To win government approval of the deal, Chevron- Texaco likely will have to sell several U.S. refineries. To avoid challenges based on antitrust concerns, Tyler Dann, an oil industry expert with Banc of America Securities, Houston, believes the companies "need to take a pre-emptive strike and sell assets to satisfy regulators as soon as possible." John Watson, Chevron's chief financial officer, believes it would be in the country's best "national energy interests" for the Texaco takeover to win quick approval because the combined company would be able to better compete with Netherlands-based Shell and London-based BP Amoco.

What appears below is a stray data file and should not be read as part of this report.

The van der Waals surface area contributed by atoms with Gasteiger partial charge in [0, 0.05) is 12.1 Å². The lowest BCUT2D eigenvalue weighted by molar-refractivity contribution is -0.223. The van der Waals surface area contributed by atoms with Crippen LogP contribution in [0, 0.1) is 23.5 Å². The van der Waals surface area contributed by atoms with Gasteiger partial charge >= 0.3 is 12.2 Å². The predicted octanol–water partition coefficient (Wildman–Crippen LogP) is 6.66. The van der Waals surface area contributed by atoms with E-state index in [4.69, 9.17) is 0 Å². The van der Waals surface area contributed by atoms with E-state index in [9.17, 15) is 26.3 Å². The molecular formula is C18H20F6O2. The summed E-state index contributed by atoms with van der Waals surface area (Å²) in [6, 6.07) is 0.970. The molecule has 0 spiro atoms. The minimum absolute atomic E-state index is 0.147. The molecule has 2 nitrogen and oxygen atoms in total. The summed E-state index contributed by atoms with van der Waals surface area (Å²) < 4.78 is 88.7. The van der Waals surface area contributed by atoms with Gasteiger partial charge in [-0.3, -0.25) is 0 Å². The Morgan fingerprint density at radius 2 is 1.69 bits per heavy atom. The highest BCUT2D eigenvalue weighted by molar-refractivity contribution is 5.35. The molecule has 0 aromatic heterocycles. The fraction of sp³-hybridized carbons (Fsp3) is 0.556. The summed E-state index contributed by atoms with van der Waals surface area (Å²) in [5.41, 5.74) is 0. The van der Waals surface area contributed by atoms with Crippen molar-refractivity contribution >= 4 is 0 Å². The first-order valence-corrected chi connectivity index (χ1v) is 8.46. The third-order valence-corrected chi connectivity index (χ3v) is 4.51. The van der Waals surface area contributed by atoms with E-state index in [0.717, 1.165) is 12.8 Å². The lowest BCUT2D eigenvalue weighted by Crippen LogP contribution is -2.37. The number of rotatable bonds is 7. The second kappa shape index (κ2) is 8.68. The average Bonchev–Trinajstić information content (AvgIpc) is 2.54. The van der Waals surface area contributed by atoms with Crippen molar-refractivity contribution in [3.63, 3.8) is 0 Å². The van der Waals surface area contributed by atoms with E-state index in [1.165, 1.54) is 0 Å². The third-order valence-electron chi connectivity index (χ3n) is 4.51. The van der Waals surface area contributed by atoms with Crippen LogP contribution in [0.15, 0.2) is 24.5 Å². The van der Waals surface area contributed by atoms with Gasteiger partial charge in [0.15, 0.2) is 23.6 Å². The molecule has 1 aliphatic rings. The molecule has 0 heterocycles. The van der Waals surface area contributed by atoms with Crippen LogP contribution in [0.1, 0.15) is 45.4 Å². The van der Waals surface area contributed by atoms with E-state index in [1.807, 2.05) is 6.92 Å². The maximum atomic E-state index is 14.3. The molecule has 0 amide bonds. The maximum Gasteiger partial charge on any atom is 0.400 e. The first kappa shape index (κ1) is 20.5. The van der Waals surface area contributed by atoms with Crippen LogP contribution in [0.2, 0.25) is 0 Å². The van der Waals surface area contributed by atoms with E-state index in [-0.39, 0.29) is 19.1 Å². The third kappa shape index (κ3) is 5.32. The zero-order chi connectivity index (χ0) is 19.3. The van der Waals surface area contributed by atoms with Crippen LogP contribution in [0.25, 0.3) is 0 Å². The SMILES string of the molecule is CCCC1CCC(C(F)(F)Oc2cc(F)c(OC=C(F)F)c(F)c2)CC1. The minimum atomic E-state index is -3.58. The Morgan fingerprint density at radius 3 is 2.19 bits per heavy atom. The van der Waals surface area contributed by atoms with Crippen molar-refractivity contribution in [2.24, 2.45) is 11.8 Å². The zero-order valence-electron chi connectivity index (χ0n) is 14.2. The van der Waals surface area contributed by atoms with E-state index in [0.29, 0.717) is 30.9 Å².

Oil analysts believe that the union between Chevron and Texaco will prove to be more compatible than some of the industry's other recent mergers. Even as the two companies competed against each other, they shared a business bond for decades. For the last 65 years, they have co-owned a joint venture called Caltex Corp., which sells 1.8 million barrels of crude oil and petroleum products per day and operates in 55 countries.
Chevron tried to purchase Texaco in 1999, but those talks broke down over disagreements about price and issues of control. Chevron executives could not comment on how the takeover may affect each company's lubricants and heat transfer fluids business.